On the face of it, Kathleen Turner could not have chosen better material to make her directorial debut than Beth Henley’s 1981 Pulitzer-winning play about three reunited Southern sisters. It’s your prototypical family dramedy and it’s a lot less daunting than taking on, say, “A Long Day’s Journey Into Night.” “Crimes of the Heart” is a solid, albeit safe choice for Turner, and her cast in the Williamstown Theater Festival production is on key, with hardly a false note throughout.
But perhaps that’s selling the actress-turned-director a little short. This is a more difficult play to pull off than it might appear. Those who have seen it before (even in Bruce Beresford’s 1986 film version with Diane Keaton, Jessica Lange and Sissy Spacek), may remember it as a crowd-pleaser. At times, in fact, it tries so hard to be likeable it can feel a little cloying. But the real challenge with this work is how little actually happens in it. Both the long-ago suicide of the sisters’ mother and the recent shooting of her husband by youngest sibling Babe (played flawlessly and tenderly by Lily Rabe) have occurred before the play has even begun.
Henley says she loosely based her first full-length work on Chekhov’s “Three Sisters,” and while there are certainly more laughs here, both rely upon the accumulation of small moments, most of which are realized by Turner and company.
Kris Stone’s modest set of the Magrath family kitchen — with its suggested transparent frame house and beyond it a cloudy sky that seems to hold equal promise of a coming storm and a sunny day about to break through — perfectly mirrors the mood of the piece, which darts but mostly drifts from light to dark and back again. Christal Weatherly’s costumes ably capture the period (early 1970s) without calling too much attention to themselves.
While most of the play consists of backstory, there are a lot of incidental stories here to tell. They just never really progress. (By play’s end we’re not even sure of the results of Babe’s legal troubles.)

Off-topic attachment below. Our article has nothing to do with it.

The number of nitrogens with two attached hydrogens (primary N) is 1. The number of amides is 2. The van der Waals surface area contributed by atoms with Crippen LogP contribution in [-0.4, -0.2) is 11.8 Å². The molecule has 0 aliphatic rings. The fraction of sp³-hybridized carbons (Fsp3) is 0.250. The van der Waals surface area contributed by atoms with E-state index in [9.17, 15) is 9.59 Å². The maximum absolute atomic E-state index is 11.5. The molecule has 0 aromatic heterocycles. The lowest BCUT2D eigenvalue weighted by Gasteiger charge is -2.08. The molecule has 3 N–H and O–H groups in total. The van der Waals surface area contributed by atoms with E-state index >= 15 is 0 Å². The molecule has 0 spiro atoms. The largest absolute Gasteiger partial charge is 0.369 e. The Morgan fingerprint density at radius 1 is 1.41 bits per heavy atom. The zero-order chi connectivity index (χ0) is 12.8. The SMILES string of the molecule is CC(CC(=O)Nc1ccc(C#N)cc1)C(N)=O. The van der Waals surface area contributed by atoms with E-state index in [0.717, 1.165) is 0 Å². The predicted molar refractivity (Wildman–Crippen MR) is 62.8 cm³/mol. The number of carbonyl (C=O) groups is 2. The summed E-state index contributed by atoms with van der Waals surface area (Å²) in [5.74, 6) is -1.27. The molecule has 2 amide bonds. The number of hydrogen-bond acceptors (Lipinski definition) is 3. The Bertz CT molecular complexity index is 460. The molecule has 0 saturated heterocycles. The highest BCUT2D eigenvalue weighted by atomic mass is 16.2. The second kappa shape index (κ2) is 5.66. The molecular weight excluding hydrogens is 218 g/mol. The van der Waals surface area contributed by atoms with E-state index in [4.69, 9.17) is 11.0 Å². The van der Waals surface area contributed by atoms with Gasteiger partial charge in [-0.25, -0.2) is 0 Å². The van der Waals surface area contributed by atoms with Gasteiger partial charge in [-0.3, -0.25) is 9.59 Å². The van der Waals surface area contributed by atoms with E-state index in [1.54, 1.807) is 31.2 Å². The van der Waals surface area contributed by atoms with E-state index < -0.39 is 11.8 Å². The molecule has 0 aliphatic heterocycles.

The most adventuresome of the trio, middle sister Meg (Sarah Paulson, perhaps lacking the necessary edge) returns from California where she’s been pursuing a mostly unsuccessful singing career — she’s actually a clerk for a dog food company. Babe, of course, has just shot her husband, and, we learn she has been carrying on with an unseen 15-year-old boy “of color” — Willie J.
Meanwhile, oldest sister Lenny (a nuanced and deft portrayal by Jennifer Dundas) has been holding down the fort, living with her grandfather, who has been hospitalized after a recent stroke. Meg’s brokenhearted former boyfriend, “Doc” Porter (Patch Darragh, looking just a little too young and playing it just a little too old), now married with children, is sniffing around wanting to get a nostalgic whiff of his former love; and Babe’s lawyer, Barnette Lloyd (played with sweet intensity by WTF vet Chandler Williams) is falling hard for his client, and vice versa.
It’s all very genial. The only unlikable character in the bunch is cousin Chick Boyle (Kali Rocha), who comes around for a bit of comic relief but has no real menace to her mean-spiritedness. And while Meg goes off on a joyride with Doc, Lenny celebrates her 30th birthday and Babe eventually even tries to kill herself after incriminating photographs emerge of her with Willie J., it doesn’t really amount to anything more than a bad day.
“We got to learn how to get through these bad days,” Meg says to Babe, after she discovers her sister with her head in the oven. It might be a bad day for the folks from Hazelhurst, Miss., but it’s a pleasant one for those up in Williamstown.